American documentary photographer Debi Cornwall approached her latest subject, U.S. Naval Station Gauntánamo Bay, with one question. What does it look like in a place where no one has chosen to live?
Established in 1903, “Gitmo,” for short, is the oldest overseas installation of the United States military. The base in Cuba is where the Navy’s Atlantic Fleet is stationed, and a prime location for assisting with counternarcotic operations in the Caribbean. But it is perhaps most known in recent times for its detention camp established by President George W. Bush during the buildup of the "War on Terror” post 9/11.
Roughly 11,000 military personnel live at Guantanamo Bay. A special Joint Task Force guards the 41 current detainees (of the more than 700 in the camp’s history). Beyond that, there are family members, U.S. government civilians and contractors, and third-country nationals.
In her new book Welcome to Camp America, Cornwall gives a multi layered look into the complexities of life at Gitmo. The central text is a guard’s detailed account of being mistaken as a prisoner and subjected to violent torture tactics. Cornwall continues to show Gitmo’s dark side in images of its facilities, once-classified documents justifying torture, and a guard’s confession of a botched training exercise that was covered up. But all of this is juxtaposed with photographs of peculiar objects for sale at the Gitmo souvenir shop, and the residential and leisure spaces frequented by prisoners and guards—a bowling alley, beautiful beaches.
One jarring souvenir, a crop top with a graphic stating, “Guantanamo Bay, It don’t GTMO better than this,” captures the bizarre truth of the place: For some, it’s paradise, and for others, it’s hell.
Portraits of detention camp survivors, most of whom never had charges filed against them, are positioned throughout the book as removable inserts. The placement of these inserts serves as metaphor for the way in which these individuals have been relocated throughout the world; displaced to countries that they’ve never called home and often where a language unknown to them is spoken.
Cornwall, who spent 12 years as a wrongful conviction lawyer, casts a critical, deliberate eye on a controversial setting in recent American history. A disturbing look into the naval station, the book can leave you with more questions than answers.
What initially made you want to go to Guantánamo Bay?
My interest in Guantanamo Bay grew out of my work as an attorney. I was a civil rights lawyer for 12 years representing innocent DNA exonerees and lawsuits in the United States. So when I stepped away from litigation in 2013 and was looking for a project to come back to photography, I first thought I'd like to make portraits of men cleared and released from Guantánamo. The challenges they're facing are very similar to the challenges facing my former clients, but of course much more complicated.
Can you talk about the process it took to visit Gitmo, and your initial reaction?
It was a challenge to find out who to ask for permission to visit as an independent photographer not sponsored by a magazine or supported by an institution. Once I found who to apply to, I wrote up a proposal asking for permission to visit Guantanamo to photograph daily life of both detainees and guards. It took eight or nine months and a background check, but I heard back that I was going to be allowed to visit. Ultimately, I visited three times over the course of a year.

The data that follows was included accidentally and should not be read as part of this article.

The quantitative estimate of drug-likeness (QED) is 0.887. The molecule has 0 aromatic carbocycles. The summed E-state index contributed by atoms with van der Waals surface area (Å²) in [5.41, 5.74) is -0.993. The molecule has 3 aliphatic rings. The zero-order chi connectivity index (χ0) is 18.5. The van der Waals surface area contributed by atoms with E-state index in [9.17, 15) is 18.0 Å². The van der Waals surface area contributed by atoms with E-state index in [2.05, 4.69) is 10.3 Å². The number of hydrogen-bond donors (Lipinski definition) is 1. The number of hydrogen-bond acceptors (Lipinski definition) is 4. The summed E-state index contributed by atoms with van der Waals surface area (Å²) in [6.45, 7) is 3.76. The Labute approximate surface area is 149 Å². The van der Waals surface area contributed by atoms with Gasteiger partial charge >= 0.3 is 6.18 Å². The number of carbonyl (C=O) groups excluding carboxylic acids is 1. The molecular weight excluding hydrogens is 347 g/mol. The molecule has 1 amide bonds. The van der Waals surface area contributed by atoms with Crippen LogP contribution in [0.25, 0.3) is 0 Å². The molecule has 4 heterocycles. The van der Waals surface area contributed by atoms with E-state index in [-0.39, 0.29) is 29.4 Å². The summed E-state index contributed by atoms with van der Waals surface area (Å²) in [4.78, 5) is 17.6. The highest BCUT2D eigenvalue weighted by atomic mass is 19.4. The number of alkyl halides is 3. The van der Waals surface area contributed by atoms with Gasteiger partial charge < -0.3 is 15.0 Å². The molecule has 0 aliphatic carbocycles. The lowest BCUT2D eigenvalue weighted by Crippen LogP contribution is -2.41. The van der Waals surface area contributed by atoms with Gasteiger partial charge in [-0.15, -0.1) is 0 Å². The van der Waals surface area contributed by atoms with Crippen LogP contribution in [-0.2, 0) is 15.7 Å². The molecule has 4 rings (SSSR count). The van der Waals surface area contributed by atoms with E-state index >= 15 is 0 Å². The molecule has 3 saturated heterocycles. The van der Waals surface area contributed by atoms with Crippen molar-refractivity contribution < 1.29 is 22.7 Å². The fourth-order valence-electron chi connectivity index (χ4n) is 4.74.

My immediate reaction was that this feels like an uncannily familiar place. It feels very American, yet it’s on Cuba. And at the same time, there ae two very different worlds within the military base. There is the naval station that has been there for over 100 years where the morale, welfare, and recreation department does everything it can to make sailors and soldiers feel at home. And since January 11, 2002, there are the War on Terror prison facilities that are housing, at this point, 41 men without criminal charges or trial. I don’t know if they ever will get released. But there was a real sense of a jarring disconnect, even as it felt very familiar.
How does your background as a civil rights lawyer inform your visual work?
As an attorney, I was looking at the big picture – what went wrong in the criminal justice system – and the very personal impact of those lapses on individuals, their relationships and communities. As a visual artist, I bring the same dual focus on the systemic and the intimate to my work.
Were you surprised by the gift shops?
Nobody expects to see a gift shop in a place best known for its prisons. But on the other hand, it’s a very American thing to make sense of something through a souvenir, something you can buy and take home. So, I bought a number of objects and brought them to photograph for the book.
What was your intention of having the former detainees face away in the portraits made of them?
I am replicating, in the free world, the military-imposed rules for making photographs at Gitmo: no faces. In essence, I'm photographing them as though they were still there. For many of them, especially those transferred to third countries, that's how they feel.
If there is one thing you’d like the viewer to take away from Welcome to Camp America, what would that be?
I hope that readers have a visceral reaction to this work, that they will be surprised and curious to learn more. It’s really inviting viewers, no matter what their worldview, to sit with the question, “what do we have in common?”
Welcome to Camp America has been shortlisted for the Aperture Paris Photo First PhotoBook Prize. Meanwhile, an exhibition of the work, “Debi Cornwall: Welcome to Camp America, Inside Guantánamo Bay,” is at Steven Kasher Gallery in New York through December 22. You can follow Debi Cornwall on Instagram @debicornwall